Why behavioral sciences can influence (and save) our investments
On May 11th, behavioral sciences entered Palazzo Chigi. Matteo Motterlini, professor at San Raffaele University, has recently been appointed Advisor for Social and Behavioral Sciences to the Presidency of the Council of Ministers. Motterlini is a philosopher of science and he has been dealing with behavioral economics for years. But what does psychology have to do with the economy?
Let us assume you decide to go on a diet: would you rather buy a 95% low-fat yogurt or a 5% fat one? And would you prefer a 90% pure cashmere sweater or a 10% wool blend? Clearly they are precisely the same yogurt and the same sweater, but thinking about the instinctive response that flashed into our mind can give us meaningful insights.
The framing effect is one of the most interesting discoveries of behavioral economics. A discovery that led the pioneers of cognitive psychology, Daniel Kahneman and Amos Tversky, to win the Nobel prize. The framing effect is a cognitive bias concerning the meaning we attribute to words or sentences. According to the way we package information, we can encourage certain interpretations and discourage some others.
As a consequence, according to Matteo Motterlini “there is a way of presenting problems, even economic ones, which we might call the art of framing”. A frame that can change the content of the framework. The art of persuasion, rhetoric and the way we present problems offer much room for manoeuvre because human beings are not perfectly rational, and thus their choices can be oriented. A possibility that would not exist if we were all capable – every time, and invariably – of calculating the costs and benefits of all our actions and – as economists say – maximize our utility.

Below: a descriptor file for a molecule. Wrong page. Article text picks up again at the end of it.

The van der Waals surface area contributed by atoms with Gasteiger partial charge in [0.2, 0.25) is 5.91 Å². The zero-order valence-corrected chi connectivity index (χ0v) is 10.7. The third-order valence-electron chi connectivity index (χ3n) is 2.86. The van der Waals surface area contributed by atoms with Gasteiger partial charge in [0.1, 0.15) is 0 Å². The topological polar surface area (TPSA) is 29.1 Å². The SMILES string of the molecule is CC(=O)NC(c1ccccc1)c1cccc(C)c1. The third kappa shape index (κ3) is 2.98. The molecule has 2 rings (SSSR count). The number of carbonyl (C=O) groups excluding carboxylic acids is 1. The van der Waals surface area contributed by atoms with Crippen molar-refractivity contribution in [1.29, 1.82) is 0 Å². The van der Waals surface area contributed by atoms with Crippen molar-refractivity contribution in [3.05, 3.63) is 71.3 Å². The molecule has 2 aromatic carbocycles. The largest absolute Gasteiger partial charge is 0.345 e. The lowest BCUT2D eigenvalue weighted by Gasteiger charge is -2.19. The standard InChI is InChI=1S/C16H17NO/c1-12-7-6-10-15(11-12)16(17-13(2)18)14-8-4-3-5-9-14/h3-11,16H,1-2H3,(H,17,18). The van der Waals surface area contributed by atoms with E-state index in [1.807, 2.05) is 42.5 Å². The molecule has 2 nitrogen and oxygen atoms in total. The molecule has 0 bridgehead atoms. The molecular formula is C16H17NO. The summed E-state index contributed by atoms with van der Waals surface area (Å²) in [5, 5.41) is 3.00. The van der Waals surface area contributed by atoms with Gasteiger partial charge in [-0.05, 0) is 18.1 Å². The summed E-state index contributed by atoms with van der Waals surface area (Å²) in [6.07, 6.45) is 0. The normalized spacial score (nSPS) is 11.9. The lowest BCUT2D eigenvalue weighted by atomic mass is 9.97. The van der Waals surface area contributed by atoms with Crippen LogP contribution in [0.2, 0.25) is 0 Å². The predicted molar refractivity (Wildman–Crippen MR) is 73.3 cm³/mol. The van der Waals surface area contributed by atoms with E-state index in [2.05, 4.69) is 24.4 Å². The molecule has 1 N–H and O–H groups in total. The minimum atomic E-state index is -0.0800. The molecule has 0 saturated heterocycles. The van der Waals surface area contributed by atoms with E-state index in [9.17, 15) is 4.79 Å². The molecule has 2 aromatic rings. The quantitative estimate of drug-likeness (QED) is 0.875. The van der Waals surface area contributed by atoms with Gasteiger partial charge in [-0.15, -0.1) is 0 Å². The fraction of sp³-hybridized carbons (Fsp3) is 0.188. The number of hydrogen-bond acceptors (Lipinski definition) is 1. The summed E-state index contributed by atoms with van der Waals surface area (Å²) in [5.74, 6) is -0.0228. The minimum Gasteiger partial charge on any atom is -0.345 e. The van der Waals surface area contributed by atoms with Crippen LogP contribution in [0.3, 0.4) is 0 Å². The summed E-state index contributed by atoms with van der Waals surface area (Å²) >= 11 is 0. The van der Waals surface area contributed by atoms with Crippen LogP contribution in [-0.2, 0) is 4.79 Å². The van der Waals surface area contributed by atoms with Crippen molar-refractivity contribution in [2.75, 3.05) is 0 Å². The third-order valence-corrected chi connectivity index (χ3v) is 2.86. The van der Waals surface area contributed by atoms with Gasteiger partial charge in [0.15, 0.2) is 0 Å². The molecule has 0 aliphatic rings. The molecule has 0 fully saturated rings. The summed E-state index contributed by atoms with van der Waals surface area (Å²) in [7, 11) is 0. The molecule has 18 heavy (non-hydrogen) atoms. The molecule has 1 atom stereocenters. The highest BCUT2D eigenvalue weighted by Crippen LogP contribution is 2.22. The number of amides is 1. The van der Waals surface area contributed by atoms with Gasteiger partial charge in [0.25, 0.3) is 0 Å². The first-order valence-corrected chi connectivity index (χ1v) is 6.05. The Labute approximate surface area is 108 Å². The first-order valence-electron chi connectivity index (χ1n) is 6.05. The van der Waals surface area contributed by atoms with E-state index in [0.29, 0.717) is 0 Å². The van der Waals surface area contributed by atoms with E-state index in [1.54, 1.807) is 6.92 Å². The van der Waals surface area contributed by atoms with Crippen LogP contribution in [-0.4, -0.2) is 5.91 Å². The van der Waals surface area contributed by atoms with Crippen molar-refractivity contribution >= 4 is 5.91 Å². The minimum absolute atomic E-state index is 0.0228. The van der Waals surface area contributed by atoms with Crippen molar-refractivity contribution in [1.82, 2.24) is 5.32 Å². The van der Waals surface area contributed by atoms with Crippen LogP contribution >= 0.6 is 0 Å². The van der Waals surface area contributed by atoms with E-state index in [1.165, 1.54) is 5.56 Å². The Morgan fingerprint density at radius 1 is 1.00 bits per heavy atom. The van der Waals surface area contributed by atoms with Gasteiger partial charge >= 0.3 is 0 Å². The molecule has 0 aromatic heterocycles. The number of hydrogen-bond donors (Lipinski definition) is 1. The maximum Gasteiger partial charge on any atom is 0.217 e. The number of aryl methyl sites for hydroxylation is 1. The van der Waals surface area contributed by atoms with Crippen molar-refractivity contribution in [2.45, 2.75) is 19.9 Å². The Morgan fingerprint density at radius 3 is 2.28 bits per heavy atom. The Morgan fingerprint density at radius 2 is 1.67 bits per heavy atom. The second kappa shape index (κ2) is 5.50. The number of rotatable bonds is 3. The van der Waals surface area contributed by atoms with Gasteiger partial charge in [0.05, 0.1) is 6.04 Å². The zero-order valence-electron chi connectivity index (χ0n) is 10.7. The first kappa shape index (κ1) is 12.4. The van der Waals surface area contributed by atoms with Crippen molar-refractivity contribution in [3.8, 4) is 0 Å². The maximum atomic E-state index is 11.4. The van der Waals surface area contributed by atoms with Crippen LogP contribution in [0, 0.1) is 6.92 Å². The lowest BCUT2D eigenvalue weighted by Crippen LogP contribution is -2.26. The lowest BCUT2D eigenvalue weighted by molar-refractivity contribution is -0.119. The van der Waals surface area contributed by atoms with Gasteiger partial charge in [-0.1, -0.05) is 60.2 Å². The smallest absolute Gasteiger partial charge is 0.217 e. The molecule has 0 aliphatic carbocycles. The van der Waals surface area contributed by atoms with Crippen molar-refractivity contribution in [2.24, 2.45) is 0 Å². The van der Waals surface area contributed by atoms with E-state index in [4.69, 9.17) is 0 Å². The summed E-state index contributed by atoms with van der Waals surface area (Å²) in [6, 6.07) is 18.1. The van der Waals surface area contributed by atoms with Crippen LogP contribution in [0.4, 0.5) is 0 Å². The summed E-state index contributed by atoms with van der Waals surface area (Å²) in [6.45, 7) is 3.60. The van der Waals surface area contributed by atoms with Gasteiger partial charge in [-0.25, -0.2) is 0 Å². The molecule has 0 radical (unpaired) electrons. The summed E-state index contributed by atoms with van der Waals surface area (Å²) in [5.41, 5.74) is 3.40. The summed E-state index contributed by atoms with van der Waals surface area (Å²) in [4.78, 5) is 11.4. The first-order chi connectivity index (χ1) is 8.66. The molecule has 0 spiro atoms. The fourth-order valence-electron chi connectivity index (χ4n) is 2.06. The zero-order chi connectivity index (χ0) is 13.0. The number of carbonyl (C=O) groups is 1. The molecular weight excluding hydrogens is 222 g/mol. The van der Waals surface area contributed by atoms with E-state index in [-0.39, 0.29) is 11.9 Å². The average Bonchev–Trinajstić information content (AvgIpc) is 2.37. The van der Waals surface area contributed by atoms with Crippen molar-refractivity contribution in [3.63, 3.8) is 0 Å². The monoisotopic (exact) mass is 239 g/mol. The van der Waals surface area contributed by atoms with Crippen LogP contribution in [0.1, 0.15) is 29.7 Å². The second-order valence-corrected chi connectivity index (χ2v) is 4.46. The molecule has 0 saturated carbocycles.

This notion, of course, is undermined by our concrete experience, and it is precisely in the gap between absolute rationality and human being, mostly an emotional gap, that cognitive sciences can be applied to economics.
This is not a trivial task. The objective is to study human irrationality with rational tools, such as behavioral economics and neuroeconomics. Motterlini is studying the neural correlates to individuals’ economic decision-making. An important discovery is that fear is a fundamental aspect of the decision-making process. In particular, the weight of possible losses is more than double than the weight of profits. “This means that the pain inflicted by a loss is more than twice the pleasure we derive from gaining something. So, to recover the pain caused by a loss of 100 euro, we must earn more than double that amount”. As fear can have a disruptive effect, how can we prevent panic from leading us to unwise choices? According to Motterlini, in order to try to neutralize the traps and the most negative effects of fear the only way is to know ourselves and the direction of our emotions. It is imperative to study our mind and our decision-making processes. In particular, this is about searching through a scientific approach the constants and it is about understanding the cases in which humans deviate from the established economic theory in a consistent and thus predictable way.
A closer attention to our mood and emotions could open the way to a new economy. Behavioral economy is more human and more functional, because it is based on how our mind actually works instead of how we assume it would work if we were perfectly rational agents, as the traditional “homo economicus” has always been described.